Finally, the Supreme Court addressed the County Board’s contention that there is an exception to automatic approvals when there is a public health, welfare, or safety concern. To support its position, the county cited, among other cases, D’Anna v. Planning Board of Washington, 256 N.J. Super. 78 (App. Div.), certif. den’d 130 N.J. 18 (1992), where the Court rejected an automatic approval where matters related to health and welfare such as drainage, sewer disposal and waste supply must be resolved before preliminary approval is granted. The Supreme Court found that the County’s reliance upon D’Anna was overstated and would result effectively in eliminating any automatic approval

While the Supreme Court did not completely close the door where an issue of safety or welfare is not captured by some other level of government regulations, it found that in this application, such was not the case.

Public Employees and Elected Officials

The Supreme Court decided four cases dealing with actions of public employees or officials related to collective bargaining agreements and lifetime health benefits, work place discrimination in the Sheriff’s Office, conflicts of interests of elected school board members, and a particularly unusual case where an attorney for a Board of Education was found to be covered under an insurance policy and indemnification provision for certain actions taken at a meeting.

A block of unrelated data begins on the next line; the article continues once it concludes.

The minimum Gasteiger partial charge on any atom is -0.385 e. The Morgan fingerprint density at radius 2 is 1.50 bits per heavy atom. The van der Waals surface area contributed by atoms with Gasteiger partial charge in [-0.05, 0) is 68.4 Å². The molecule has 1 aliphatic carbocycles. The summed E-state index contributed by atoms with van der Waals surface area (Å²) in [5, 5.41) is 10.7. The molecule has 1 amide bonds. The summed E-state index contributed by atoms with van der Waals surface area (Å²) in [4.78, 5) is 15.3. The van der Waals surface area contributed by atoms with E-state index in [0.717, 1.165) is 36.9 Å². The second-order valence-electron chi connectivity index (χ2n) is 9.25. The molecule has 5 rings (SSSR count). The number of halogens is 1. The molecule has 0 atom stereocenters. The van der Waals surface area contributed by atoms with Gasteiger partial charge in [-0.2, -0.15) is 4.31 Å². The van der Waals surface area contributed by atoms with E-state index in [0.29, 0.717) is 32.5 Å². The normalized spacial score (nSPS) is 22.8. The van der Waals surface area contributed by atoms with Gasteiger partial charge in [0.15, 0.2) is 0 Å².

First, in Middletown Township P.B.A. Local 124 v. Township of Middletown, 193 N.J. 1 (2007), the Supreme Court in a unanimous opinion found that the Township of Middletown was required to provide lifetime health benefits to three police officers who had retired, having 25 years accrued in the Police and Firemen’s Retirement System (“PFRS”), but not 25 years of service in the Middletown Police Department. The Court rejected Middletown’s argument that a resolution or ordinance had to be enacted before a governing body may grant lifetime health benefits coverage to retirees who have served less than 25 years in their municipality. The Court found that only if the municipality chooses to require a particular period of service within its borders will a resolution or ordinance be required. Because the case derived from an Arbitrator’s award making that same finding, the Supreme Court also had to determine whether the decision of the Arbitrator met the “reasonably debatable” standard. They found that the Arbitrator’s decision was properly confirmed by the trial court and subsequently the Appellate Division as the Arbitrator’s award did not violate any laws.